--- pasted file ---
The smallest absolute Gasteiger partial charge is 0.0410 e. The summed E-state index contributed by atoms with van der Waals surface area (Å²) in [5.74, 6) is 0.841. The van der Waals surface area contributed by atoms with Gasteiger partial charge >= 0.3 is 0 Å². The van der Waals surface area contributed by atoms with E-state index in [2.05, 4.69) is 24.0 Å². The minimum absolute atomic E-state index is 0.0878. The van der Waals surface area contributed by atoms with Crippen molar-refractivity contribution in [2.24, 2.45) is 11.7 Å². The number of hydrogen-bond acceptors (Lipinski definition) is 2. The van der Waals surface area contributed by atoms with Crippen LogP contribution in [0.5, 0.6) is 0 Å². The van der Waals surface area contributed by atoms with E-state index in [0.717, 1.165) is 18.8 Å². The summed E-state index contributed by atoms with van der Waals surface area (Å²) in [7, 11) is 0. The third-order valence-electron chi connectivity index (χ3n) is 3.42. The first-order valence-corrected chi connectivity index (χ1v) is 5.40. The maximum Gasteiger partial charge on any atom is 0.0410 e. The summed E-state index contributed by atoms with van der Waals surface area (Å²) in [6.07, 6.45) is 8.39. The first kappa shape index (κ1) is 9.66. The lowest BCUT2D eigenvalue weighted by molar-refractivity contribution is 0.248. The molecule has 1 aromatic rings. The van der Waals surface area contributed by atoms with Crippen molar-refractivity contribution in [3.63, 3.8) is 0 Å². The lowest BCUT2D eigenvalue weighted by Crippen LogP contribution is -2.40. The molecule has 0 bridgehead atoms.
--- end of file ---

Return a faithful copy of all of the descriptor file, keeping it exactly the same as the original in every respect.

The smallest absolute Gasteiger partial charge is 0.0410 e. The summed E-state index contributed by atoms with van der Waals surface area (Å²) in [5.74, 6) is 0.841. The van der Waals surface area contributed by atoms with Gasteiger partial charge >= 0.3 is 0 Å². The van der Waals surface area contributed by atoms with E-state index in [2.05, 4.69) is 24.0 Å². The minimum absolute atomic E-state index is 0.0878. The van der Waals surface area contributed by atoms with Crippen molar-refractivity contribution in [2.24, 2.45) is 11.7 Å². The number of hydrogen-bond acceptors (Lipinski definition) is 2. The van der Waals surface area contributed by atoms with Crippen LogP contribution in [0.5, 0.6) is 0 Å². The van der Waals surface area contributed by atoms with E-state index in [0.717, 1.165) is 18.8 Å². The summed E-state index contributed by atoms with van der Waals surface area (Å²) in [7, 11) is 0. The third-order valence-electron chi connectivity index (χ3n) is 3.42. The first-order valence-corrected chi connectivity index (χ1v) is 5.40. The maximum Gasteiger partial charge on any atom is 0.0410 e. The summed E-state index contributed by atoms with van der Waals surface area (Å²) in [6.07, 6.45) is 8.39. The first kappa shape index (κ1) is 9.66. The lowest BCUT2D eigenvalue weighted by molar-refractivity contribution is 0.248. The molecule has 1 aromatic rings. The van der Waals surface area contributed by atoms with Crippen molar-refractivity contribution in [3.63, 3.8) is 0 Å². The lowest BCUT2D eigenvalue weighted by Crippen LogP contribution is -2.40. The molecule has 0 bridgehead atoms.